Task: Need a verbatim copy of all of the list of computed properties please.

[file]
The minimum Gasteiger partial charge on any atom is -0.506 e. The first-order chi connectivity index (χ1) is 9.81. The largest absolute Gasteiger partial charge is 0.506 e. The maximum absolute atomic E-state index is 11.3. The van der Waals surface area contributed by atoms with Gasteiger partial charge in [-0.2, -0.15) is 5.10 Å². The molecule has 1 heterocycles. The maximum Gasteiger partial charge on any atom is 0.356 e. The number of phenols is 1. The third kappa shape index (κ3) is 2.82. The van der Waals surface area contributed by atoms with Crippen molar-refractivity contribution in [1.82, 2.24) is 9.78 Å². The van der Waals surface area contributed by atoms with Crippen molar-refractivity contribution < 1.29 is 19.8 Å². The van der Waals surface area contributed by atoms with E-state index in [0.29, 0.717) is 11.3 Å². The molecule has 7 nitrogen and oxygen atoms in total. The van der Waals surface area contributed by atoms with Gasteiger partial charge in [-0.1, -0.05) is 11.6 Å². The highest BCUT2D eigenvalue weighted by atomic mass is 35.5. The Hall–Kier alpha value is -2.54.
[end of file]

The minimum Gasteiger partial charge on any atom is -0.506 e. The first-order chi connectivity index (χ1) is 9.81. The largest absolute Gasteiger partial charge is 0.506 e. The maximum absolute atomic E-state index is 11.3. The van der Waals surface area contributed by atoms with Gasteiger partial charge in [-0.2, -0.15) is 5.10 Å². The molecule has 1 heterocycles. The maximum Gasteiger partial charge on any atom is 0.356 e. The number of phenols is 1. The third kappa shape index (κ3) is 2.82. The van der Waals surface area contributed by atoms with Crippen molar-refractivity contribution in [1.82, 2.24) is 9.78 Å². The van der Waals surface area contributed by atoms with Crippen molar-refractivity contribution < 1.29 is 19.8 Å². The van der Waals surface area contributed by atoms with E-state index in [0.29, 0.717) is 11.3 Å². The molecule has 7 nitrogen and oxygen atoms in total. The van der Waals surface area contributed by atoms with Gasteiger partial charge in [-0.1, -0.05) is 11.6 Å². The highest BCUT2D eigenvalue weighted by atomic mass is 35.5. The Hall–Kier alpha value is -2.54.